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Third Group of Newly Published Ayn Rand Letters Now Online

“I have always maintained that ideas must be treated with the same scrupulous precision as financial matters or legal documents,” wrote Ayn Rand to a newspaper editor in 1961. “I take an enormous amount of time, effort and thought on the formulation of my ideas.”

That statement mirrors a theme running through many of the twelve letters in this third set of never-before-published correspondence of Ayn Rand, selected and put in context by Michael S. Berliner, editor of Letters of Ayn Rand. This group is centered on Rand’s nonfiction writing and political activism, comprising exchanges with contemporaries who sought to promote individualism. Rand thought that their pursuit of this objective was often hindered by conceptual confusions, and so she strove in correspondence to provide the pro-freedom movement with tools to achieve intellectual clarity and precision.

For example, the collection includes two letters to Leonard Read (1898–1983), a leading free market advocate who founded the Foundation for Economic Education. Read frequently invited Rand to critique his writing and thinking in personal conversations and written correspondence (both of them referred to her as his “loyal ghost”). In a 1946 letter, Rand examines an article of Read’s called “The Scope of Economics and of Economic Education.”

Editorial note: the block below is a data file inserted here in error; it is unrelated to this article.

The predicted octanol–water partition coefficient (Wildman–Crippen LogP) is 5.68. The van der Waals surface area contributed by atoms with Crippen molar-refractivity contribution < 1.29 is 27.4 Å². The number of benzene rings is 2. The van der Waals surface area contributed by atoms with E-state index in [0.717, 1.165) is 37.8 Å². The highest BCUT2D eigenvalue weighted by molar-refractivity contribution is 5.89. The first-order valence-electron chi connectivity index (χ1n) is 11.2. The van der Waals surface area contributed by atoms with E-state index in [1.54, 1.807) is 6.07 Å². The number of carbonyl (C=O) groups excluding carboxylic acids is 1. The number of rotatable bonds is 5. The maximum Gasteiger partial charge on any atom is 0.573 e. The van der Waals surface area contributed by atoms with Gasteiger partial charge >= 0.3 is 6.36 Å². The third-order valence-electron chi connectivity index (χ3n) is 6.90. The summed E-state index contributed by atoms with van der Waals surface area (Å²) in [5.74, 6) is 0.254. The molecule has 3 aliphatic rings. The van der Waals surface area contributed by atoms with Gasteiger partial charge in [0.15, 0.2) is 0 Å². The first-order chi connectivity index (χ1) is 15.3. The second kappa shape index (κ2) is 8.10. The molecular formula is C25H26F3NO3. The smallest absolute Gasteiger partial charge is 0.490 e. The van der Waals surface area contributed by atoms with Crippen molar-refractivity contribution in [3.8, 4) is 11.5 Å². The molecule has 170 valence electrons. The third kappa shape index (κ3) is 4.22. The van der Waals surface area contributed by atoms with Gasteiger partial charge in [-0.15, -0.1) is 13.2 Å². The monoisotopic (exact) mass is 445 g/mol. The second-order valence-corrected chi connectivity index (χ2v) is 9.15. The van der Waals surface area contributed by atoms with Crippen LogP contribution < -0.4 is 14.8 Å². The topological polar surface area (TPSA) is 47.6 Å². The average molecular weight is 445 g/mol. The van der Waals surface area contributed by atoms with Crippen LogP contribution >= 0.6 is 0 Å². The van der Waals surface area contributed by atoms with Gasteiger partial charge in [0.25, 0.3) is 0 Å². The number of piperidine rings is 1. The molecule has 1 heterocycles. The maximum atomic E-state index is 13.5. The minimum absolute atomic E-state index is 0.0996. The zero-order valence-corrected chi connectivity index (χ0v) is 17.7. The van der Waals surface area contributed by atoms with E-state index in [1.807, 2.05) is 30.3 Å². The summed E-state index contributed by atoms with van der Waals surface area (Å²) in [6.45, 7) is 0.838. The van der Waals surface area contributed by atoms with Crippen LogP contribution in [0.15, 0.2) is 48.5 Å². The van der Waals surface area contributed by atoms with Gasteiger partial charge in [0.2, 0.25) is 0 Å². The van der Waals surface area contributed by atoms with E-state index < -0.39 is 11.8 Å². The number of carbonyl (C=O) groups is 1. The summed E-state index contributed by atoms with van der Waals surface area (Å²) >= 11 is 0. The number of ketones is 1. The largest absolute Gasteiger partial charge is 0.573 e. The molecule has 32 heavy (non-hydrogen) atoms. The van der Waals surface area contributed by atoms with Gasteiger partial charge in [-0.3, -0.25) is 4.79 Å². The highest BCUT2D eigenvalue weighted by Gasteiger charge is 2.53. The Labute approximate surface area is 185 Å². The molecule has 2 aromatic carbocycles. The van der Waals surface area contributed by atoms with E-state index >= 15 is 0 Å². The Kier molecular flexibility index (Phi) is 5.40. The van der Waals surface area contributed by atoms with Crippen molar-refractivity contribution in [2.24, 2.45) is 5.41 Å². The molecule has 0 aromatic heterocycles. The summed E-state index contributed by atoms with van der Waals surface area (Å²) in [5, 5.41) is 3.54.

Page 3 of the article contains the truly dangerous confusion. To refer to burglary as an economic, though misdirected, activity is really to rob definitions of all meaning. Burglary comes under the head of “crime.” “Criminal activity” and “Economic activity” are two distinct conceptions. You may prove, and rightly, that the rulers of totalitarian economies engage in criminal activities, that their policies belong in the class of criminal violence. But you cannot say that a common burglar is engaged in economic activity. Yet this is what you do say, in a sentence such as: “Burglary may be an economic activity for a few successful and unpunished burglars.” This is really talking communist dialectics and adding to the present day idea that “all terms are relative.”

The brief must be written most carefully so that it contain no sentences and no implication, direct or indirect, that we advocate any sort of Government censorship of ideas.
In the same letter, Rand offers philosophical advice on an issue that frequently arose in her discussions with conservatives who based their pro-liberty positions on religious faith. Responding to a passage by Read indicating that faith can be more convincing than reason, Rand points out that rationality versus irrationality is a more fundamental issue than individualism versus collectivism. “Unless, you are convinced, firmly, unquestionably, totally, completely and absolutely, in your own mind and for your own purposes, that REASON, not mystic faith, is the proper basis for all human actions and convictions,” she wrote, “you will not be able to achieve for yourself a clear and consistent philosophy of life.”